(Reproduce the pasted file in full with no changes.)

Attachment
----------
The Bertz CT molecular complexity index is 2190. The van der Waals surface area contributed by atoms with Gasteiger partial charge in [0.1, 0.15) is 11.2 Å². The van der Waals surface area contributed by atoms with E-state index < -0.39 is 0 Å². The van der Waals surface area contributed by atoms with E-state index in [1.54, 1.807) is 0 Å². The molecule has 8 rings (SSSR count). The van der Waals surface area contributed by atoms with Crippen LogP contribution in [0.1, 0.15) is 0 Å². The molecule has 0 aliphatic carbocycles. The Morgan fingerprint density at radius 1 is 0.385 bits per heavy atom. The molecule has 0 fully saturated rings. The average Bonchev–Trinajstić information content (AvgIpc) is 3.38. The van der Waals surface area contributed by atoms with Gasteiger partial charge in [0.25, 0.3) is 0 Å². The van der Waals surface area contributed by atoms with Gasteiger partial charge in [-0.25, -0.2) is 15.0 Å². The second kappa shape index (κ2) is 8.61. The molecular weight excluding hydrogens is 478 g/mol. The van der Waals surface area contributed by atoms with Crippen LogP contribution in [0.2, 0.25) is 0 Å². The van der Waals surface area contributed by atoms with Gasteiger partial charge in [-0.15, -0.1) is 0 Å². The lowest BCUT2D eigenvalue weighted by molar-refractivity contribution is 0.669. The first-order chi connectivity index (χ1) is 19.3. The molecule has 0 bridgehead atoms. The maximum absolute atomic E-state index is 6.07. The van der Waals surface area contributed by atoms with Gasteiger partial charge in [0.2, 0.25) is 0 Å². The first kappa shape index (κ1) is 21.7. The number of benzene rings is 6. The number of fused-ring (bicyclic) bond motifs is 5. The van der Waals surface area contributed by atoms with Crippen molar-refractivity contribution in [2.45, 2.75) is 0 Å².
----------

The Bertz CT molecular complexity index is 2190. The van der Waals surface area contributed by atoms with Gasteiger partial charge in [0.1, 0.15) is 11.2 Å². The van der Waals surface area contributed by atoms with E-state index < -0.39 is 0 Å². The van der Waals surface area contributed by atoms with E-state index in [1.54, 1.807) is 0 Å². The molecule has 8 rings (SSSR count). The van der Waals surface area contributed by atoms with Crippen LogP contribution in [0.1, 0.15) is 0 Å². The molecule has 0 aliphatic carbocycles. The Morgan fingerprint density at radius 1 is 0.385 bits per heavy atom. The molecule has 0 fully saturated rings. The average Bonchev–Trinajstić information content (AvgIpc) is 3.38. The van der Waals surface area contributed by atoms with Gasteiger partial charge in [0.25, 0.3) is 0 Å². The van der Waals surface area contributed by atoms with Gasteiger partial charge in [-0.25, -0.2) is 15.0 Å². The second kappa shape index (κ2) is 8.61. The molecular weight excluding hydrogens is 478 g/mol. The van der Waals surface area contributed by atoms with Crippen LogP contribution in [0.2, 0.25) is 0 Å². The van der Waals surface area contributed by atoms with Gasteiger partial charge in [-0.15, -0.1) is 0 Å². The lowest BCUT2D eigenvalue weighted by molar-refractivity contribution is 0.669. The first-order chi connectivity index (χ1) is 19.3. The molecule has 0 bridgehead atoms. The maximum absolute atomic E-state index is 6.07. The van der Waals surface area contributed by atoms with Gasteiger partial charge in [0.2, 0.25) is 0 Å². The first kappa shape index (κ1) is 21.7. The number of benzene rings is 6. The number of fused-ring (bicyclic) bond motifs is 5. The van der Waals surface area contributed by atoms with Crippen molar-refractivity contribution in [2.45, 2.75) is 0 Å².